Jeff and I recently spent two fantastic weeks in Europe, with stops in Paris, Amsterdam, London and Stockholm. It’s good to be home again, and although I miss the constant dining out for all meals, I am happy to eat simply at home for the next little while.
Eating well in European cities on a budget is a little challenging, but can be done. Like most things in life, a little bit of advance research makes all the difference. I gathered suggestions from friends and a few online resources, and have to give extra props to the travel section of the guardian.
We also saved money by steering clear of tourist trap restaurants that clustered around the largest tourist sites and districts in most cities we visited. Paris and Amsterdam were a couple of the worst offenders. Usually all we had to do was walk a few streets away to find better food at better prices. Choosing hotels located further away from the busiest parts of town helped a lot too.
Some of the food highlights of our trip included:
Van Kerkwijk – Amsterdam.
This place was amazing. Excellent food, friendly service. Rather than perusing the menu, your server simply tells you what’s on the menu that night, you choose, you eat, you swoon. Fantastic atmosphere, no reservations required. Chefs are inspired by what’s in season, and prepare simply cooked but phenomenal food. I had a great pumpkin soup as a starter and a very nice steak, and finished with apple pie with whipped cream (we were in the Netherlands after all). Jeff had the house pate and chose the veal, which came with a nice apple chutney.
Cafe Gruter – Amsterdam.
I was looking for gezellig in Amsterdam, and found it not just at Hotel Zandbergen, which was so comfortable and homey and well, gezellig, but also in spades at this cafe just down the street. I had the best sandwich of my life, to date.
Ulla Winbladh – Stockholm
Our dear friends’ wedding reception took place here. I was lucky to sit beside someone who has lived in Stockholm for many years so I asked her to help me choose a fantastic meal that would really represent Swedish cuisine. I had reindeer tartar with pickled chanterelles, gotland truffle and croutons to start and grilled pike-perch with langoustine tail, langoustine broth, grapefruit and fennel salad, lemon aioli and boiled potatoes*. Quite possibly one of the best meals of my life. Fantastic wedding cake too. Also one of the best weddings I’ve ever been to; small, simple, elegant, and gave us a reason to visit Stockholm!
*No, my memory isn’t that great – just copied and pasted from their menu!
Husman’s Deli – Stockholm
When you go to Stockholm’s Saluhall, you should go to Husman’s Deli for lunch. In addition to selling all sorts of lovely things for people to take home, you can find a seat at their counter and have a nice hot meal. I had Swedish meatballs (how could I not?) and Jeff had a corned beef hash with cubes of potato and beetroot. Simple but extremely delicious.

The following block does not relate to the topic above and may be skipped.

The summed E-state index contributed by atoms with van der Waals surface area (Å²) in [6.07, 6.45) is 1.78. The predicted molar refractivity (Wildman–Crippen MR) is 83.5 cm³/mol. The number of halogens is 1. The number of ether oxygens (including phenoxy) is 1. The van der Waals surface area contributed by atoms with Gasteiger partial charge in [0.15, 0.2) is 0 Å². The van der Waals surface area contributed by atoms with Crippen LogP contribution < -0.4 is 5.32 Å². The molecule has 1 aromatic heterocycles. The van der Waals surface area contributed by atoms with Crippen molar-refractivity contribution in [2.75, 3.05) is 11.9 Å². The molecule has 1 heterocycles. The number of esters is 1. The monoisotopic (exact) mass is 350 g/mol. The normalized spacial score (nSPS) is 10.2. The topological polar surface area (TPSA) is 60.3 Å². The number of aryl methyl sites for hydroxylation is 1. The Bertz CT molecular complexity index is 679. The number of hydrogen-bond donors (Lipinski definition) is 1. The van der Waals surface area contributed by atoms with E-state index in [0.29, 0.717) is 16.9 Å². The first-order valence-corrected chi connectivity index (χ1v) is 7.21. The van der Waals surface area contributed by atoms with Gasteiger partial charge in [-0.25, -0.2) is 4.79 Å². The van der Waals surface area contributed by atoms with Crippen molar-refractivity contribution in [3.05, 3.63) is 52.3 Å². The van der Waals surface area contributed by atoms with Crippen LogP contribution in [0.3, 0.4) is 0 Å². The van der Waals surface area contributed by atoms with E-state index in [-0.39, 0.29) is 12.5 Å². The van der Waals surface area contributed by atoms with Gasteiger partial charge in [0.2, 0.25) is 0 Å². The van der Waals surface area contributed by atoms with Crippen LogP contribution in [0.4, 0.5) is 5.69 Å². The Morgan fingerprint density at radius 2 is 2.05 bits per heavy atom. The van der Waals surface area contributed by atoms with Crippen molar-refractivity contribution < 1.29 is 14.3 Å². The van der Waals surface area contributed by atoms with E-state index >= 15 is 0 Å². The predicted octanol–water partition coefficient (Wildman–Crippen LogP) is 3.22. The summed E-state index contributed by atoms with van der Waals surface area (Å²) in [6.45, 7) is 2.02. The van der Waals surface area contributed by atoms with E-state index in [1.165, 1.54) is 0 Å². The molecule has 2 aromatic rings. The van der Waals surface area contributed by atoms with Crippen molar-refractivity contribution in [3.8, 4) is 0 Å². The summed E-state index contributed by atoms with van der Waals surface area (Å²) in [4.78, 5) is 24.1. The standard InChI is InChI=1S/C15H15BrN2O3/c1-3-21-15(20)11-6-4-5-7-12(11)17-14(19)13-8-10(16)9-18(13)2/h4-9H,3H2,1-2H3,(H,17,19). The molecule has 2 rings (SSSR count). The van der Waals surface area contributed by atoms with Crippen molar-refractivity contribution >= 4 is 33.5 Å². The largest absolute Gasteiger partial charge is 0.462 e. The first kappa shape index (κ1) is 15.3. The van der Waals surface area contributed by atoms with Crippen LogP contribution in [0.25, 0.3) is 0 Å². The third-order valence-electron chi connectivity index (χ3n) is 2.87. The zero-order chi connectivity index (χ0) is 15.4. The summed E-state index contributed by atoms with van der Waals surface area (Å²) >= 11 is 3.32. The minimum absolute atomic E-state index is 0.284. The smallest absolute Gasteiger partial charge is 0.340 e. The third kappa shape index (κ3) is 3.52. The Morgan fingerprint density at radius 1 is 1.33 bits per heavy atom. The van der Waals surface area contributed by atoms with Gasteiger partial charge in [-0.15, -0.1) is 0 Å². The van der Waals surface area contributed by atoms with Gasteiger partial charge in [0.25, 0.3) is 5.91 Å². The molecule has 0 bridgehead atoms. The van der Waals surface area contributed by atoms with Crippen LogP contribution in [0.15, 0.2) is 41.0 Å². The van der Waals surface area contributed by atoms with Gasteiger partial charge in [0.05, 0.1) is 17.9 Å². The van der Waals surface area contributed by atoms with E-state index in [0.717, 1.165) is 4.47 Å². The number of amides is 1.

Princess Louise – London
This is a fantastic pub. We met up with Jeff’s uncle, aunt and cousin here for a few pints but also chatted with some warm and friendly locals. The pub is partitioned off into sections, and each section has their own access to the large, circular bar. A beautiful example of a restored Victorian pub.
Pret – London
When we first arrived in London, I was tired, crabby and hungry. I needed food, NOW. Went to a Pret, had a fantastic sandwich and a cup of tea, and felt immensely better almost immediately. Our time in London was quite limited, so we ended up in Pret a couple more times, mainly for quick breakfasts. Their chicken, roasted stuffing & fruity chutney sandwich was my fave.
Now for a quiet word about Paris. I wanted to come back from my trip and tell you about fantastic places to go and eat in Paris. I really did. Paris has captured everyone’s imaginations for so long as one of the pinnacles of eating experiences, and yes, we ate very very well while visiting. I think the bar is set so high there that we couldn’t help but eat well and I think we just started to take it for granted. Even the pizza we had in a dodgy-looking hole in the wall was brilliant.
I can tell you that we were happier with places we discovered ourselves than we were with recommendations from others. There was something about the happy accident of stopping somewhere neat because we were hungry and the place felt right – like Le Cafe Divan on rue de la Roquette – we went twice because we liked it so much, or Folie’s Cafe, which was near our hotel.
Sometimes by the time we took the metro, got ourselves sorted, oriented and headed toward somebody’s restaurant suggestion, making sure that we weren’t there too early or too late, there was no way it was going to be able to live up to the hype. We also had some great meals, with lotsa wine, and by the time I glided out, I couldn’t be bothered to take a quick photo of the restaurant name, or note the address, because all I cared about was getting back to the hotel.
However, this is what I do remember:
I like pastis now. A nice server brought me some Ricard and showed me how to add the correct amount of water. Delicious apéritif!
I had to stop buying pain au chocolat every time I saw a pâtisserie because good pain au chocolat is not an endangered, rare species in Paris like it is in Toronto.
I’m addicted to Nutella again.
We got great results by asking locals where they like to eat. Whenever I had a conversation with a shopkeeper, I would ask them for advice. Everyone likes to talk about their favourite places to eat, and Parisians are no exception.